Bulls vs. Bears

September 4, 2018 Categories: Portfolio Corner
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Bull and bear market

Some investors may be concerned that equity markets have become overpriced, and are on the brink of a pullback. Perhaps they are passing time on the sidelines, holding onto cash and the belief they have lost out on the longest bull market in the last 60-plus years. Or possibly they are contemplating that it’s time to sell stocks and reposition to cash out of fear of the next bear market.

However, looking back over the last 90-plus years, it is unmistakable that bull markets have, on average, lasted longer than bear markets. In addition, bull markets have historically more than made up for any losses in bear markets. While there are a number of leading indicators when trying to foretell when the next bear market will be (flattening of the yield curve, inflated price-to-earnings ratios, etc.), it is nonetheless impossible to precisely predict when the bear market will begin. Given the fact that predicting the next market downturn is next to impossible, we believe the best approach for long-term investors is to stay invested, and dialed in on their long-term objectives.


Over the past 92 years, as shown in the chart above, we observe 33 bull and bear market cycles, with the average bear market seeing a 31% decline, in contrast to the average bull market increasing by 175%! What’s more, the average bear market has been 15 months in duration while the average bull market has sustained for almost 51 months.

Even after periods of a more considerable downturn, most notably in the 1930s, we see that the market rebounded substantially in the years that followed. So, although exiting the market might feel like the right thing to do when volatility increases and a bear market ensues, history demonstrates this approach typically has not paid off over the long run.

Five hypothetical scenarios reviewed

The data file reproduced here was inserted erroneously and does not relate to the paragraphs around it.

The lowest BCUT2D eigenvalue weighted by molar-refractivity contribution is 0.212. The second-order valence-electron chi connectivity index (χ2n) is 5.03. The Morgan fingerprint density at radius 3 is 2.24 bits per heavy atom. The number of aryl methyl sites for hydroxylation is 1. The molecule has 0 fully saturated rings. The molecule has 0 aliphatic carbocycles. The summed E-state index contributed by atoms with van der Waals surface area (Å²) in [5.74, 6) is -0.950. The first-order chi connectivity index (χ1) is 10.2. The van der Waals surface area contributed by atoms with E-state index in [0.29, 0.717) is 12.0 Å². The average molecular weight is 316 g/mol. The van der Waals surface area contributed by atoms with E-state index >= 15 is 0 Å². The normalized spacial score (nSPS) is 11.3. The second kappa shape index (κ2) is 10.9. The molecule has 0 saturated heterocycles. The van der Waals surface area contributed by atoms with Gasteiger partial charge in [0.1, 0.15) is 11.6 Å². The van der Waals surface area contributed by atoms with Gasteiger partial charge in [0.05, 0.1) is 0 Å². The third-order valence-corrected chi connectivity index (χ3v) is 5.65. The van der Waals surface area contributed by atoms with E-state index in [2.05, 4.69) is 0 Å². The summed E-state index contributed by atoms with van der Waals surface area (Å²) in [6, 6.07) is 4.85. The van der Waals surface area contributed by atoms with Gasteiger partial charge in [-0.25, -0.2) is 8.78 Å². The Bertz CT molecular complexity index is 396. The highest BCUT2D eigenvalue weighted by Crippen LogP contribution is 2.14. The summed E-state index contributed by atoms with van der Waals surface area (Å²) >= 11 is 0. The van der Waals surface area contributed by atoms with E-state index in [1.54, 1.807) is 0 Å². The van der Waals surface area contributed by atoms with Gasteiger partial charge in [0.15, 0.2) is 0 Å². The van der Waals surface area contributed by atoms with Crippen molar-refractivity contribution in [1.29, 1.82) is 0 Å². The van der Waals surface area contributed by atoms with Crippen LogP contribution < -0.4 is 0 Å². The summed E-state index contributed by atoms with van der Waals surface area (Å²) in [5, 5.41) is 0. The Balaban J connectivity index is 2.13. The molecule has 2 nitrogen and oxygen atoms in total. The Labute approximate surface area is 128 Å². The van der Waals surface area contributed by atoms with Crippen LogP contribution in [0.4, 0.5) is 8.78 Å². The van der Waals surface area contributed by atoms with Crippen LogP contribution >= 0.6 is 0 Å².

In the chart below, we lay out five distinct hypothetical accounts, with $12k invested in each account annually over a span of the last 10 years. Short of possessing a magic crystal ball, being invested—and staying invested—would yield the best outcome for the long-term.

  • The first scenario, or crystal ball scenario, assumes perfect market timing and invests at each annual market low point. Of course, this is optimal, but pretty much impossible; however, using historical data to calculate this scenario over the past 10 years, an investor would have made $278k with impeccable market timing.
  • The second scenario assumes the annual investment is made every year on January 1. It allows for the longest amount of time possible, and would yield the second-best result or next-best strategy of $255k.
  • The third strategy, called dollar cost averaging, is based off investing once per month. This strategy is very practical for most investors in the market for several reasons, but the principle reason relates to pay schedules and having cash available to invest. Investing on a monthly basis allows investors to get their money in the market and ride out some of the month-to-month volatility by not putting all their money in the market before a big drop. The difference between strategies two and three is relatively modest, and while the second strategy has been better in nearly all market environments, the third strategy is likely more realistic and easier to implement for most investors because not everyone has large sums of cash to invest at the start of the year.
  • The last two scenarios show the negative impact of investing with the absolute worst timing for the last ten years, or of just sitting on the sidelines in cash. While both outcomes would have fallen short of the first three, even the perfectly wrong timing scenario would have yielded a gain of nearly $100k. Unsurprisingly, the holding cash scenario would have resulted in negligible gain.